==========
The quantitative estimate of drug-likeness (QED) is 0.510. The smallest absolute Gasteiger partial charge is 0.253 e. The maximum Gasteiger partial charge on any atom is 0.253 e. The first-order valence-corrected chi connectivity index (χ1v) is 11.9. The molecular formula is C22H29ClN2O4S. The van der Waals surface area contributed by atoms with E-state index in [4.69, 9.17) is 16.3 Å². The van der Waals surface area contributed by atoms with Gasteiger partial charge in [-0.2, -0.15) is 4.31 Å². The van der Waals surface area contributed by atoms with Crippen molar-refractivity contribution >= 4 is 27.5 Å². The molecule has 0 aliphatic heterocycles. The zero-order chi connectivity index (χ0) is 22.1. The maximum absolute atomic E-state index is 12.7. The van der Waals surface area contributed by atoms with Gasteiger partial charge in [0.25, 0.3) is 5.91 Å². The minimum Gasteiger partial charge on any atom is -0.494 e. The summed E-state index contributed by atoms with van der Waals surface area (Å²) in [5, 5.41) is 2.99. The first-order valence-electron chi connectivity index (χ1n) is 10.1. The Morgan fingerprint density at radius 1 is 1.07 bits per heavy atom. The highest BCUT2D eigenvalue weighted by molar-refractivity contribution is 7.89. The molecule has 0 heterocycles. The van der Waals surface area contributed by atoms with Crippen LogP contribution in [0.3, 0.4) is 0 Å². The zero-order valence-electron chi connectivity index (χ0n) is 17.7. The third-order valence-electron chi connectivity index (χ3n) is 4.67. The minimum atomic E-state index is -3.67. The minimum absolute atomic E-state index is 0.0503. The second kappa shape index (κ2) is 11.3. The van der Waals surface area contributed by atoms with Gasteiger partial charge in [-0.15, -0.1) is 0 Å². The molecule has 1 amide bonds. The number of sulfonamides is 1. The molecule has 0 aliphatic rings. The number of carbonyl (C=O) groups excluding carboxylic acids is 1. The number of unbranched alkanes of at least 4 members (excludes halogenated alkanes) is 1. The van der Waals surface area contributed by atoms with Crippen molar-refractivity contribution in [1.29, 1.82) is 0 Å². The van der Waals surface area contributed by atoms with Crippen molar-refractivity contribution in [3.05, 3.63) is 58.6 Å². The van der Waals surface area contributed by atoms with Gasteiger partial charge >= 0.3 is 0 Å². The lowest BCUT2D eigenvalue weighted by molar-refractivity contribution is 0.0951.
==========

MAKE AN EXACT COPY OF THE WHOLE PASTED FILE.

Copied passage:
The quantitative estimate of drug-likeness (QED) is 0.510. The smallest absolute Gasteiger partial charge is 0.253 e. The maximum Gasteiger partial charge on any atom is 0.253 e. The first-order valence-corrected chi connectivity index (χ1v) is 11.9. The molecular formula is C22H29ClN2O4S. The van der Waals surface area contributed by atoms with E-state index in [4.69, 9.17) is 16.3 Å². The van der Waals surface area contributed by atoms with Gasteiger partial charge in [-0.2, -0.15) is 4.31 Å². The van der Waals surface area contributed by atoms with Crippen molar-refractivity contribution >= 4 is 27.5 Å². The molecule has 0 aliphatic heterocycles. The zero-order chi connectivity index (χ0) is 22.1. The maximum absolute atomic E-state index is 12.7. The van der Waals surface area contributed by atoms with Gasteiger partial charge in [0.25, 0.3) is 5.91 Å². The minimum Gasteiger partial charge on any atom is -0.494 e. The summed E-state index contributed by atoms with van der Waals surface area (Å²) in [5, 5.41) is 2.99. The first-order valence-electron chi connectivity index (χ1n) is 10.1. The Morgan fingerprint density at radius 1 is 1.07 bits per heavy atom. The highest BCUT2D eigenvalue weighted by molar-refractivity contribution is 7.89. The molecule has 0 heterocycles. The van der Waals surface area contributed by atoms with Crippen LogP contribution in [0.3, 0.4) is 0 Å². The zero-order valence-electron chi connectivity index (χ0n) is 17.7. The third-order valence-electron chi connectivity index (χ3n) is 4.67. The minimum atomic E-state index is -3.67. The minimum absolute atomic E-state index is 0.0503. The second kappa shape index (κ2) is 11.3. The van der Waals surface area contributed by atoms with Gasteiger partial charge in [-0.15, -0.1) is 0 Å². The molecule has 1 amide bonds. The number of sulfonamides is 1. The molecule has 0 aliphatic rings. The number of carbonyl (C=O) groups excluding carboxylic acids is 1. The number of unbranched alkanes of at least 4 members (excludes halogenated alkanes) is 1. The van der Waals surface area contributed by atoms with Crippen molar-refractivity contribution in [1.29, 1.82) is 0 Å². The van der Waals surface area contributed by atoms with Crippen molar-refractivity contribution in [3.05, 3.63) is 58.6 Å². The van der Waals surface area contributed by atoms with Gasteiger partial charge >= 0.3 is 0 Å². The lowest BCUT2D eigenvalue weighted by molar-refractivity contribution is 0.0951.